Last week I wrote about academic studies that connected male (but not female) low-pitched voices to power, money, and leadership. Here's another thought:
The range of pitches at which we speak is technically determined by the length and thickness of our vocal cords. Longer, thicker cords can produce lower pitches. Young boys and girls speak at about the same pitch level, until boys reach puberty and their vocal cords begin to lengthen and thicken.
I received a note from a kindergarten teacher complaining that my daughter spoke at "too low a pitch." Nonsense. I'm a contralto, her father was a bass so, genetically, it's likely that our daughter's vocal cords were slightly longer and thicker at birth than those of the other girls in her class.
But there's another element at play here. Children learn to speak, not by imitating sounds, but by imitating the muscle movements of their primary caretakers. I'm a trained singer, so the movements my daughter was imitating when she learned to speak were different than those of her classmates' mothers.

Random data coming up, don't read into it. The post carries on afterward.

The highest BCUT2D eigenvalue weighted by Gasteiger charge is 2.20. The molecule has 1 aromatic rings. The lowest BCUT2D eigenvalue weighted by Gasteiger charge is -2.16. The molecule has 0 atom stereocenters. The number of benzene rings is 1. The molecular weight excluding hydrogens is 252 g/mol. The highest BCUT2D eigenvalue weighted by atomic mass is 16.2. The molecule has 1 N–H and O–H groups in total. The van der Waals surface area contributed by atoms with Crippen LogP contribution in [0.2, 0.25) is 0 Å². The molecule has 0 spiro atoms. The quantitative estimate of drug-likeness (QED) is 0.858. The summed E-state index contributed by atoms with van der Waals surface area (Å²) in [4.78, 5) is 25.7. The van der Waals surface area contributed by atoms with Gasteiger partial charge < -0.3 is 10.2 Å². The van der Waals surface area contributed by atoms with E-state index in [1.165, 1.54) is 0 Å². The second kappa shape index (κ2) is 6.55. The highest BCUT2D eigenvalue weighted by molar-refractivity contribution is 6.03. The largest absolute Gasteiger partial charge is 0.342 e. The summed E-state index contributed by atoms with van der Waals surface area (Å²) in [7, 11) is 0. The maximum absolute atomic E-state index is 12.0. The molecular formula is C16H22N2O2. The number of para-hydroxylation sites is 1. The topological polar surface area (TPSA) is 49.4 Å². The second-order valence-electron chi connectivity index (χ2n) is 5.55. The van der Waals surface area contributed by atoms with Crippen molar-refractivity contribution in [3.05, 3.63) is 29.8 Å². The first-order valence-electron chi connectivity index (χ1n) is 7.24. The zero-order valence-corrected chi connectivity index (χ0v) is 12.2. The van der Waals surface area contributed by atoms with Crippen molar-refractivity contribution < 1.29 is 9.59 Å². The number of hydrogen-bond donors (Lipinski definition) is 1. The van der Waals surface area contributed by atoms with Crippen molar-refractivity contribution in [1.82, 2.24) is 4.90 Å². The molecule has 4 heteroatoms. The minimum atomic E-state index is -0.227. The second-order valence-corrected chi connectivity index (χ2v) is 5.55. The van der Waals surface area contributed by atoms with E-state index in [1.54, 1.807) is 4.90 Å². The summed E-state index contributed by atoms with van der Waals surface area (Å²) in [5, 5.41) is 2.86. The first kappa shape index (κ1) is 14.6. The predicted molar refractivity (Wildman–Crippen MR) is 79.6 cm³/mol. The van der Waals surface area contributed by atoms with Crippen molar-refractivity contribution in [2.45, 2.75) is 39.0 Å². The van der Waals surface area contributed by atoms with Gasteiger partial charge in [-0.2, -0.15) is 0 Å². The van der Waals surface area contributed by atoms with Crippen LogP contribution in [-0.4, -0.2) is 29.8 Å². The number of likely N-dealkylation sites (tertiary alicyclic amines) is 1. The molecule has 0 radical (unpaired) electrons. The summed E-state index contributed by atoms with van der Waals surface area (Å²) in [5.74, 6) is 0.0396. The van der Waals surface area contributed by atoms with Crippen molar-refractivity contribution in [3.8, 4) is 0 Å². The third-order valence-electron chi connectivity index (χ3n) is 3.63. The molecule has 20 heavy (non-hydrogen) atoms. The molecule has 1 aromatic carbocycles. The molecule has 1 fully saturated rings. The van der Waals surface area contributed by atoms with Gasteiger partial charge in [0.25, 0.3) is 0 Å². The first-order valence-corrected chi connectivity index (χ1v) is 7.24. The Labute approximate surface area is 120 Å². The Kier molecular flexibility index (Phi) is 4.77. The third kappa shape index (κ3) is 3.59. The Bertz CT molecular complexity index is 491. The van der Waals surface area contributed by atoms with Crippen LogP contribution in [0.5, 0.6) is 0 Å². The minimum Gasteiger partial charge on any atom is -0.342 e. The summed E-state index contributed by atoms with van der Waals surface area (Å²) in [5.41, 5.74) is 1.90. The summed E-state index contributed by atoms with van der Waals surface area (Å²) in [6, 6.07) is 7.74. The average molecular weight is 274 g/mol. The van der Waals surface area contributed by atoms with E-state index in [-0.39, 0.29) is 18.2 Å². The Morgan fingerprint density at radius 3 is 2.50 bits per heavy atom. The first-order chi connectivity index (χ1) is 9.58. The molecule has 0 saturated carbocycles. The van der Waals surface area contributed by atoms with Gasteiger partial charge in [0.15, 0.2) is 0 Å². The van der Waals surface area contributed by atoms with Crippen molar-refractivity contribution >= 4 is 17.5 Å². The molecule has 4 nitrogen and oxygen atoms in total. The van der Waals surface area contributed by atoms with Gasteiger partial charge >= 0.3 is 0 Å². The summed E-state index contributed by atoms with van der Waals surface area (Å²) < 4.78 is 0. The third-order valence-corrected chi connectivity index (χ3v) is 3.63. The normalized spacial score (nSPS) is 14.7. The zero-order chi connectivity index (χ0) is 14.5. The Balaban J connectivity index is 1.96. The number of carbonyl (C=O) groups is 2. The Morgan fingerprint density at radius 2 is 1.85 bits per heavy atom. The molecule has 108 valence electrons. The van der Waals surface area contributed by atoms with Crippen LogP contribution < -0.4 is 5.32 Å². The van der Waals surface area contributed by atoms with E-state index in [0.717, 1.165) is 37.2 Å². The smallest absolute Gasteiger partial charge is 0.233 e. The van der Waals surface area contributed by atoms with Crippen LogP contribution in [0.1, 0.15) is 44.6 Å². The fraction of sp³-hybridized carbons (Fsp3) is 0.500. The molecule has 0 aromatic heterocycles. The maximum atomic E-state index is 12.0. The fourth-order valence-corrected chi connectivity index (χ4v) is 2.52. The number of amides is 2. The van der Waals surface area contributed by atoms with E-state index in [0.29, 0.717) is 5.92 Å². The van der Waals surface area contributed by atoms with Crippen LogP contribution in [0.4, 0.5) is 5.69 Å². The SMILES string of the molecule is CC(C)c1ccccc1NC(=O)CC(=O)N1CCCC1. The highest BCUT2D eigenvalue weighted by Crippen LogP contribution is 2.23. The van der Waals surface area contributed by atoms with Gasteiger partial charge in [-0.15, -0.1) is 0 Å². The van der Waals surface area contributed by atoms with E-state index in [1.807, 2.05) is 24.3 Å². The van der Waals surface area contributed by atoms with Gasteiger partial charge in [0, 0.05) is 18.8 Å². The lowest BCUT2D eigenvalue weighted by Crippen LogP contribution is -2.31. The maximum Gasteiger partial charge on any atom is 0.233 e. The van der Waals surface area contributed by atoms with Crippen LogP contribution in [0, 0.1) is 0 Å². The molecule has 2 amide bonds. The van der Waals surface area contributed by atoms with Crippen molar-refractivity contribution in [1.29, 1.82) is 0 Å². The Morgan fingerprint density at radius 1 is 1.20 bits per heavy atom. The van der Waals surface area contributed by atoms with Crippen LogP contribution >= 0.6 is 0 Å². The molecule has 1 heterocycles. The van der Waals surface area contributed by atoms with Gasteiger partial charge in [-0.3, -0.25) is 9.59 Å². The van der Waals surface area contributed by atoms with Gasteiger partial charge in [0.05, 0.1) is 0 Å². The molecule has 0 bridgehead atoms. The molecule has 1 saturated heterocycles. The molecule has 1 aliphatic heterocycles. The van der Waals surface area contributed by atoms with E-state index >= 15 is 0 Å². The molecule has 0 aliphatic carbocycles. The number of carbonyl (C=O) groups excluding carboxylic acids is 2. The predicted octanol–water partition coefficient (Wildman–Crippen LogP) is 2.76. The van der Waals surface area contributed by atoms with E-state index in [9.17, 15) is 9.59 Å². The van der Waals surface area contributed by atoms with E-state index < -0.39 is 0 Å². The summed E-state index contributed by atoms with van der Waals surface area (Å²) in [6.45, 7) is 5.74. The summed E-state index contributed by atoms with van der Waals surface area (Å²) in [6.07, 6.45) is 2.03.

And here we get to the problem in many of the research studies: A well-produced voice is dependent, not on the vocal cords, but on the size, texture, and shape of the resonating chambers of the body. If the body isn't open to the sound waves produced by the vocal cords, the listener will perceive the speaker as having any number of unattractive attributes - shallow, too tightly controlled, narcissistic, are only a few examples.
How we hold our bodies, our posture, is the physical representation of our emotional state. Our voices are the aural representation of our bodies, and therefore our emotions. If a man walks into an interview with a weak neck (which subconsciously is perceived as subservient), it won't matter a bean how low his voice is pitched.